Republicans inside the Beltway were all bent out of shape this week over the fact that President Obama, in his speech on immigration earlier this week, called them out over their absurd gamesmanship on the issue: PRESIDENT OBAMA: So, here’s
May 13, 2011

Republicans inside the Beltway were all bent out of shape this week over the fact that President Obama, in his speech on immigration earlier this week, called them out over their absurd gamesmanship on the issue:

PRESIDENT OBAMA: So, here’s the point. I want everybody to listen carefully to this. We have gone above and beyond what was requested by the very Republicans who said they supported broader reform as long as we got serious about enforcement. All the stuff they asked for, we’ve done. But even though we’ve answered these concerns, I’ve got to say I suspect there are still going to be some who are trying to move the goal posts on us one more time.

You know, they said we needed to triple the Border Patrol. Or now they’re going to say we need to quadruple the Border Patrol. Or they’ll want a higher fence. Maybe they’ll need a moat. (Laughter.) Maybe they want alligators in the moat. (Laughter.) They’ll never be satisfied. And I understand that. That’s politics.

This caused quite the huff among Republicans, who have been nothing if not crassly and openly partisan in their handling of immigration issues during Obama's tenure, abandoning all the pretense of bipartisanship they had adopted during the Bush years (see especially John McCain in this regard). And it gave an excuse for the last of the "bipartisan" crowd, Sen. Richard Lugar, to join the Tea Party element in opposing the DREAM Act:

In a statement, Lugar spokesman Mark Helmke blamed Democrats for turning immigration into a partisan issue.

"President Obama's appearance in Texas framed immigration as a divisive election issue instead of attempting a legitimate debate on comprehensive reform," wrote Helmke. "Ridiculing Republicans was clearly a partisan push that effectively stops a productive discussion about comprehensive immigration reform and the DREAM Act before the 2012 election."

Actually, the shoe is on the other foot: As long as Lugar's fellow Republicans insist on calling the DREAM Act "amnesty for illegals" and denouncing any effort to do something that is so clearly a no-brainer in the Right Thing To Do Department, then it's clear Obama can count on having a productive discussion about these issues from Republicans for the foreseeable future -- that is, until at least sometime after the 2012 elections.

Even more noteworthy is that Obama wasn't really saying anything controversial -- he was pointing out the cold reality on the ground.

There was a remarkable exchange in this regard the other morning on Fox News, when Alisyn Camerota -- filling in Megyn Kelly on America Live -- had a following conversation with reliable RightWingabot Monica Crowley on the subject. And Camerota (uncharacteristically for most Fox hosts) wanted to know exactly how Republicans could respond to Obama's salient points here.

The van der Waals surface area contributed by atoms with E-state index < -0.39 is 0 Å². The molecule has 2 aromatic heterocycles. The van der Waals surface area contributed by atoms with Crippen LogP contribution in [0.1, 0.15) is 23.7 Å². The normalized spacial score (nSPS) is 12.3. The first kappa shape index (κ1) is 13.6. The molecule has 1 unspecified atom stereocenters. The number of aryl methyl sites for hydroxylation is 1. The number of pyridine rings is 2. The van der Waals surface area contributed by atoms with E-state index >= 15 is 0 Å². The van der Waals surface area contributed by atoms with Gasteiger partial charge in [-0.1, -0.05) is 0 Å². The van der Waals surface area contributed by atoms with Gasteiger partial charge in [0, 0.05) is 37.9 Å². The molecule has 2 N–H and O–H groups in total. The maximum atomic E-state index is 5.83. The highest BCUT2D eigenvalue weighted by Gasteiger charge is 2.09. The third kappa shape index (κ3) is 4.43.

And Crowley sputtered. At first she tried to deflect the answer into the familiar ground of "he's talking up immigration to help his re-election chances," but Camerota kept pushing -- and Crowley pretty much came up blank, sputtering an incoherent garble of whatever fake "facts" she could grasp out of the thin air:

CAMEROTA: OK, so to his point: More deportations, more boots on the ground, reinforcing the fence, and they're never satisfied. What do Republicans want?

CROWLEY: Well, I'm sure that that bit of sarcasm there with that bit about the moat with the alligators will go a long way to getting Republican support for whatever he wants to do. He's looking at his poll numbers, first and foremost, because, as I said, there's no way the the DREAM Act or any comprehensive immigration reform is gonna make it through, certainly before 2012. And what's happening, when he's looking at his core constituency, he's seeing a pretty significant dropoff among Hispanic voters. He won the Hispanic vote by two thirds in 2008. It is now down among Hispanics, his support is down to low to mid-50s, Ali, so what he's seeing is a need to shore up that core constituency, because he cannot win re-election without it.

CAMEROTA: OK, but to his point -- what more do Republicans want than what he has done?

CROWLEY: The ... [sigh] ... He deserves credit for what he has done so far. However, that does not solve the problem. The chaos on the border has actually gotten worse over the last many years than better. And so if you look and you talk to law-enforcement officials, where they're on the front lines, you talk to folks who are living on the front lines in Arizona and New Mexico and Texas -- they will tell you that the violence spillover -- 35,000 people have been killed in recent years over the border -- that violence spillover -- illegals coming across the border still at an unprecedented rate -- a lot needs to be done.

In reality, of course, there has been a sharp decline in border crossings in recent years, particularly as the U.S. economy his spiraled downward in a recession and unemployment has skyrocketed. But then, reality has never stopped people like Crowley from misreporting fake "facts" on Fox. It's a feature, not a bug.

Look, we'll never, NEVER be able to have an honest conversation with right-wingers about immigration, because they refuse to argue it honestly. Their recent tactic has been to demand that "first we secure the border, then we can talk reform." And then when all their demands are met, they just keep changing the goalposts. And then when they get called out on that, they claim we're just being unfair and uncivil.

Screw that. It's time to figure out how to move on without them.

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